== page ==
45:8 The heavens raining down righteousness is obviously a figure of speech. This cannot be taken literally' if literal means that righteousness is water coming down from clouds. We usually consider an interpretation literal if it is a normal and common sense use of the language. My interpretation is that righteousness will fall on the inhabitants of the land, as rain falls on the ground. People will be made righteous by God (through Jesus). This makes as much sense as Mr. Martin's (BKC) interpretation that "God's standards will be followed." The ground does not make the rain fall, it receives the rain. In the same way, people do not make righteousness rain down by obeying God's standards'. People receive righteousness (and live it) by grace as a gift from God.
45:13 Note that Cyrus will "rebuild my city." This verse leaves open the possibility that the seventy weeks of years in Daniel's vision would be dated from an edict or decree issued by Cyrus. We have no written record of such a decree, only the decree to rebuild the temple. But the LORD through Isaiah says of Cyrus: "he will say of Jerusalem, 'Let it be rebuilt.'" (44:28) Such a command by Cyrus would be a decree.
48:1-5 Israelites thought that being a citizen of Jerusalem was enough to merit God's protection and salvation. This is similar to many claiming to be Christians today who trust in membership in a church for a claim on God and heaven, even if they do not seek, know, or obey the Lord. In both cases they are mistaken.
VIII. Servant of the Lord (Ch 49-57)
49:7 It is evident that some gentile kings and princes (presidents included) have not waited for the return of the Lord to bow down to Him. Certainly it is a minority, but some world leaders have trusted in Christ. In some future day, all the rulers will acknowledge Him.
49:8-12 When is the 'day of salvation' with the servant as a covenant for the people? If we restrict the people to Jews, it is sometime in the future. If we allow all of Abraham's seed (including gentiles by faith) then the day of salvation is now, the present church age, and continues into the future.
49:17-21 It must be remembered that Israel was disobedient both before and after the exile. I do not hold all of God's promises to be unconditional. If conditioned on obedience or faith, Israel even after the exile forfeited the blessings God would have given.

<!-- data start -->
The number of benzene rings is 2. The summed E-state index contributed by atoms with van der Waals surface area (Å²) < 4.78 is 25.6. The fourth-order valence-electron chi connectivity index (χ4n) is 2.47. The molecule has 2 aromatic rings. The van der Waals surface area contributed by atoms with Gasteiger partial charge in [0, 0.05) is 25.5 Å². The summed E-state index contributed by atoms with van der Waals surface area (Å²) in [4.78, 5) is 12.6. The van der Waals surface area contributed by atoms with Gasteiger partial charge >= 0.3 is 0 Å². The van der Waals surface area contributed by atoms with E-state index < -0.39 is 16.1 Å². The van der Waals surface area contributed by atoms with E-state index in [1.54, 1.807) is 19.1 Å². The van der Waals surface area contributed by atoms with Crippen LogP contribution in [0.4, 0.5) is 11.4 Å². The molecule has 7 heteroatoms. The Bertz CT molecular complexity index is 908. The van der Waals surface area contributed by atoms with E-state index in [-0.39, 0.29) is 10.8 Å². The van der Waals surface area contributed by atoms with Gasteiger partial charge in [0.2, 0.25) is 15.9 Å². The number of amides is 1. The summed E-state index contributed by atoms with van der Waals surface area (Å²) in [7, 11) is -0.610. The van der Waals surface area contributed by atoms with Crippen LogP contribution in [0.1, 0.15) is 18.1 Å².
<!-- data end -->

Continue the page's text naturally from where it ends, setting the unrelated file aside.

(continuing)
49:22-26 One view is given in the BKC commentary. Another view is that the Church is the new Israel and that in the millennium both Jew and gentile believers will rule with Christ.
52:1-6 Speaking of the beginning of the Lord's visible reign on the earth, the millennium, it must be clarified whether that time is for a Jewish Remnant only or for all believers. I personally believe that the Jewish Remnant is contained within the Church. Certainly if there is any faithful remnant today, it must be within the church as all other Jews are unbelievers (any one that accepts the testimony of God concerning Christ becomes a part of the church).
53:1-12 The emphasis on the Jewish Remnant by the some commentators (such as the BKC) should not keep the reader from claiming all of this section as a believer. Certainly we all turned aside, the punishment that brought us peace was put on Him, by His wounds we are healed.
55:1-2 It is to be remembered that the New Covenant is established by the true and eternal Son of David (Jesus). I take this as the New Covenant established when we put our faith in Christ. Admittedly there are aspects of that covenant that await future fulfillment.
56:3-5 Perhaps the keeping of Sabbaths is to be taken symbolically for obedience to the Lord. Otherwise, we must expect the Law, fulfilled in Christ, to be reinstituted. During this Church age the literal observance of the Sabbath, on Saturday, is not practiced by most Christians. Instead, we observe the Lord's resurrection on the first day (Sunday).
56:6-8 The treatment of Redeemed Gentiles in the millennium as being anything other than Christians is difficult to accept.
IX. God as Savior and Judge (Ch 58-66)
60 This panoramic view of the prophet does not draw clear lines between the future events of the Millennium and the Eternal State.
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Updated March 2012